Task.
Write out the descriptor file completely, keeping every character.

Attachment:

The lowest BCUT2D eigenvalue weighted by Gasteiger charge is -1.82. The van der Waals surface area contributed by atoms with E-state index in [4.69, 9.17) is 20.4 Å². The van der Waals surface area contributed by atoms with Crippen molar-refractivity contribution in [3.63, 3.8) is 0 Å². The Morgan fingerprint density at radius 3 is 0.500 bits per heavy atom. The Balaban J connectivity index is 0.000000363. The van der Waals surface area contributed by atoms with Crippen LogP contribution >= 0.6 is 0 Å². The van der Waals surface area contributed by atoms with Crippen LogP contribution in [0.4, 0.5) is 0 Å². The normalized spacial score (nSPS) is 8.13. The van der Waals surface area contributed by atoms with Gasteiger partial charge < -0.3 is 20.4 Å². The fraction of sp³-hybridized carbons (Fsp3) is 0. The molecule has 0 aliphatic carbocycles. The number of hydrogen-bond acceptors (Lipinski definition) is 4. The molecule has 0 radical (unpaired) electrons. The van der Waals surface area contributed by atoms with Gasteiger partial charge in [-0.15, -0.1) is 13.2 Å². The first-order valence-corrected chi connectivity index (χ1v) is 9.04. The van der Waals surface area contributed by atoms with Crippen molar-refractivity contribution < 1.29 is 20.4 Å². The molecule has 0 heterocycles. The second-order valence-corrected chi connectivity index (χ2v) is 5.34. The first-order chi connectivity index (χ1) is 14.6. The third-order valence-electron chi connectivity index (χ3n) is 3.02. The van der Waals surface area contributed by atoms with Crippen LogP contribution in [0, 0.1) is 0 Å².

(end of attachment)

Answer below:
The lowest BCUT2D eigenvalue weighted by Gasteiger charge is -1.82. The van der Waals surface area contributed by atoms with E-state index in [4.69, 9.17) is 20.4 Å². The van der Waals surface area contributed by atoms with Crippen molar-refractivity contribution in [3.63, 3.8) is 0 Å². The Morgan fingerprint density at radius 3 is 0.500 bits per heavy atom. The Balaban J connectivity index is 0.000000363. The van der Waals surface area contributed by atoms with Crippen LogP contribution >= 0.6 is 0 Å². The van der Waals surface area contributed by atoms with Crippen LogP contribution in [0.4, 0.5) is 0 Å². The normalized spacial score (nSPS) is 8.13. The van der Waals surface area contributed by atoms with Gasteiger partial charge < -0.3 is 20.4 Å². The fraction of sp³-hybridized carbons (Fsp3) is 0. The molecule has 0 aliphatic carbocycles. The number of hydrogen-bond acceptors (Lipinski definition) is 4. The molecule has 0 radical (unpaired) electrons. The van der Waals surface area contributed by atoms with Gasteiger partial charge in [-0.15, -0.1) is 13.2 Å². The first-order valence-corrected chi connectivity index (χ1v) is 9.04. The van der Waals surface area contributed by atoms with Crippen molar-refractivity contribution < 1.29 is 20.4 Å². The molecule has 0 heterocycles. The second-order valence-corrected chi connectivity index (χ2v) is 5.34. The first-order chi connectivity index (χ1) is 14.6. The third-order valence-electron chi connectivity index (χ3n) is 3.02. The van der Waals surface area contributed by atoms with Crippen LogP contribution in [0, 0.1) is 0 Å².